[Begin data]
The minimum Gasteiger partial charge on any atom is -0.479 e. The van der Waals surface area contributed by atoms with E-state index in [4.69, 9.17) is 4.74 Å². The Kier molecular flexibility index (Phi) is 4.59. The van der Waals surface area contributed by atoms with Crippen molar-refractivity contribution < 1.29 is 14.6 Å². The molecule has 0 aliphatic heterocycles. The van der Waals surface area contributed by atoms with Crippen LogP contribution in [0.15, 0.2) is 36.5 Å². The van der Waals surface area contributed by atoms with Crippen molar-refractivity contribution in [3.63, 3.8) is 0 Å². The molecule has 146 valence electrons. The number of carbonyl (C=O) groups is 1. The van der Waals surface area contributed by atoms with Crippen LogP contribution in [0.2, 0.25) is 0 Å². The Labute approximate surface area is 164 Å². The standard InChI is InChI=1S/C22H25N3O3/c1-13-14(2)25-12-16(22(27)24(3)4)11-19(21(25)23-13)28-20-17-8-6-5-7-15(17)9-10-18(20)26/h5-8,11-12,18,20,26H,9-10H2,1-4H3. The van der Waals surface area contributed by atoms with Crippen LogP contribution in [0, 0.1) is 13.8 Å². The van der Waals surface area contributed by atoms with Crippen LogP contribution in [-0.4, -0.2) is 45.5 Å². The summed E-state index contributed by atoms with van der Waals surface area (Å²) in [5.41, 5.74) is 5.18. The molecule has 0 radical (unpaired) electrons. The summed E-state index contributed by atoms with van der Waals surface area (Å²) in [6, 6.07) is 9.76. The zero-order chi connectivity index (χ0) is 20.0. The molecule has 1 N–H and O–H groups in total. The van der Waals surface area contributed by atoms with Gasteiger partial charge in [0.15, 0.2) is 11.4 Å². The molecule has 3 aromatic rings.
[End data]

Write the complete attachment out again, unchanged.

The minimum Gasteiger partial charge on any atom is -0.479 e. The van der Waals surface area contributed by atoms with E-state index in [4.69, 9.17) is 4.74 Å². The Kier molecular flexibility index (Phi) is 4.59. The van der Waals surface area contributed by atoms with Crippen molar-refractivity contribution < 1.29 is 14.6 Å². The molecule has 0 aliphatic heterocycles. The van der Waals surface area contributed by atoms with Crippen LogP contribution in [0.15, 0.2) is 36.5 Å². The van der Waals surface area contributed by atoms with Crippen molar-refractivity contribution in [3.63, 3.8) is 0 Å². The molecule has 146 valence electrons. The number of carbonyl (C=O) groups is 1. The van der Waals surface area contributed by atoms with Crippen LogP contribution in [0.2, 0.25) is 0 Å². The Labute approximate surface area is 164 Å². The standard InChI is InChI=1S/C22H25N3O3/c1-13-14(2)25-12-16(22(27)24(3)4)11-19(21(25)23-13)28-20-17-8-6-5-7-15(17)9-10-18(20)26/h5-8,11-12,18,20,26H,9-10H2,1-4H3. The van der Waals surface area contributed by atoms with Crippen LogP contribution in [0, 0.1) is 13.8 Å². The van der Waals surface area contributed by atoms with Crippen LogP contribution in [-0.4, -0.2) is 45.5 Å². The summed E-state index contributed by atoms with van der Waals surface area (Å²) in [5.41, 5.74) is 5.18. The molecule has 0 radical (unpaired) electrons. The summed E-state index contributed by atoms with van der Waals surface area (Å²) in [6, 6.07) is 9.76. The zero-order chi connectivity index (χ0) is 20.0. The molecule has 1 N–H and O–H groups in total. The van der Waals surface area contributed by atoms with Gasteiger partial charge in [0.15, 0.2) is 11.4 Å². The molecule has 3 aromatic rings.